generation can be expressed as

Eelement Et t Et mc Tt t Tt cAr Tt t Tt (2-19)

&

(2-20)

Egen ,element e&genVelement e&gen Ar

Tt t Tt

&

&

&

e

A

r

Qr Qr r gen

cAr

t

(2-21)

and from Fouriers law:

1

T

T

&

kA

c

gen

A r

r

t

(2-23)

according to A=2rL, the one dimensional transient heat

conduction equation in a cylinder becomes

Variable conductivity:

Constant conductivity:

1

T

T

&

rk

c

gen

r r

r

t

e&gen 1 T

1 T

r

r r r

k

t

(2-25)

(2-26)

to the following forms under special conditions

1) Steady-state:

2) Transient, no heat generation:

e&gen

1 d dT

0 (2-27)

r

r dr dr

k

1 T

1 T

r

r r r

t

(2-28)

d dT

r 0

dr dr

(2-29)

Equation - Sphere

Variable conductivity:

1 2 T

T

r k e&gen c

2

r r

r

t

(2-30)

Constant conductivity:

e&gen 1 T

1 2 T

2

r r

r

k

t

(2-31)

conduction

conduction

at x, y, and z at x+ x, y+ y,

and z+ z

Rate of heat

generation

inside the

element

Rate of change

of the energy

content of the

element

Eelement

&

&

&

&

&

&

E

(2-36)

Qx Qy Qz Qx x Qy y Qz z

gen ,element

t

Repeating the mathematical approach used for the onedimensional heat conduction, the three-dimensional heat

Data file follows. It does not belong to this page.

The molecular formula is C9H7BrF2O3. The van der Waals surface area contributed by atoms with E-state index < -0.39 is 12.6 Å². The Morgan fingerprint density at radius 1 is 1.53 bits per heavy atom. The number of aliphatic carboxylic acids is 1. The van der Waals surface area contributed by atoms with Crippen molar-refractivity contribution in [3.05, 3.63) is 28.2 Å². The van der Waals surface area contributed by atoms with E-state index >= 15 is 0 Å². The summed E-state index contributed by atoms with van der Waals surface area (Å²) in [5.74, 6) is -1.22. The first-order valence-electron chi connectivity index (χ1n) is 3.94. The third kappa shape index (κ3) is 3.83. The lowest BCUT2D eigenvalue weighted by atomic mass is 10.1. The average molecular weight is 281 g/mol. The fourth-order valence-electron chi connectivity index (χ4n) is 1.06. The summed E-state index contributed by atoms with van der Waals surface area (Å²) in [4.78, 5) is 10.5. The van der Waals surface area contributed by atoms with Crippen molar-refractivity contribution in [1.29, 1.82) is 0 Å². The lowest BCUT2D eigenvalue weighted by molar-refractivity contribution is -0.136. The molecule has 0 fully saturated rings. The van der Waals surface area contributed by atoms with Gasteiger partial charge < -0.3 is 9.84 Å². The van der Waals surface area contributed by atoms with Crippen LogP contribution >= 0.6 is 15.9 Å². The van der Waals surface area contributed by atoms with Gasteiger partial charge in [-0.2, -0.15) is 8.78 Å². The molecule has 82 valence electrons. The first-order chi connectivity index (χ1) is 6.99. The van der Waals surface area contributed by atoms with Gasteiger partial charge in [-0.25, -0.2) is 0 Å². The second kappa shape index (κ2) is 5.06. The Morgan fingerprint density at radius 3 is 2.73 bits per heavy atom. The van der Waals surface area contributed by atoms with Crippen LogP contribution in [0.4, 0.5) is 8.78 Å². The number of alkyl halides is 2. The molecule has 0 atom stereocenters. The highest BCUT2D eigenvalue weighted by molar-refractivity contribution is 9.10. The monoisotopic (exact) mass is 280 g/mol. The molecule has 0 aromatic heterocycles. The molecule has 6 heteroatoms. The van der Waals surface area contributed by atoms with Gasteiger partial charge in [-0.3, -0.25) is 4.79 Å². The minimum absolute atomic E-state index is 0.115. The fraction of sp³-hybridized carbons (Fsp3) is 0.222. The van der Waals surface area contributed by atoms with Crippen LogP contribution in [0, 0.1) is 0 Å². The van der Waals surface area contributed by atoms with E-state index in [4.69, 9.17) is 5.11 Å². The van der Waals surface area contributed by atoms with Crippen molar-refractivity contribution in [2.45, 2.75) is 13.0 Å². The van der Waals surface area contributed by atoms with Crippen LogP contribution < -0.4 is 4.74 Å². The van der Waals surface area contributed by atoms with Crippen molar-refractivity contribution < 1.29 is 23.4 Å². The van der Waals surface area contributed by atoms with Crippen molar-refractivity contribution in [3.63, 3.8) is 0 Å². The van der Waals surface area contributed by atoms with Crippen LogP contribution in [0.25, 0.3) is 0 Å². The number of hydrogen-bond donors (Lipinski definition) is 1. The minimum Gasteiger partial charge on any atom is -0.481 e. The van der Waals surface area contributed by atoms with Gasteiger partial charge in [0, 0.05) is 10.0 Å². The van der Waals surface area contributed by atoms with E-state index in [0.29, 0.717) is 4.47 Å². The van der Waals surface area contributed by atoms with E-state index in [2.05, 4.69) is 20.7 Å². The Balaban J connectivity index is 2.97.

conduction equation is determined to be

Two-dimensional

Constant conductivity:

2T 2T 2T e&gen 1 T

2 2

2

x

y

z

k

t

(2-39)

Three-dimensional

1) Steady-state:

2T 2T 2T e&gen

2 2

0 (2-40)

2

x

y

z

k

2T 2T 2T 1 T

2 2

2

x

y

z

t

(2-41)

2T 2T 2T

generation: x 2 y 2 z 2 0

(2-42)

3) Steady-state, no heat

Cylindrical Coordinates

1

T

1 T T

T

T

k k e&gen c

rk 2

r r

r

r

z

z

t

(2-43)

Spherical Coordinates

1 2 T

1

T

1

T

T

&

k 2

kr

2 2

k sin egen c

2

r r

r

r sin

r sin

t

(2-44)

Specified Heat Flux Boundary Condition

Convection Boundary Condition

Radiation Boundary Condition

Interface Boundary Conditions

Generalized Boundary Conditions

Condition

For one-dimensional heat transfer

through a plane wall of thickness

L, for example, the specified

temperature boundary conditions

can be expressed as

T(0, t) = T1

T(L, t) = T2

(2-46)

case for steady heat conduction, or may vary with time.

Condition

The heat flux in the positive xdirection anywhere in the medium,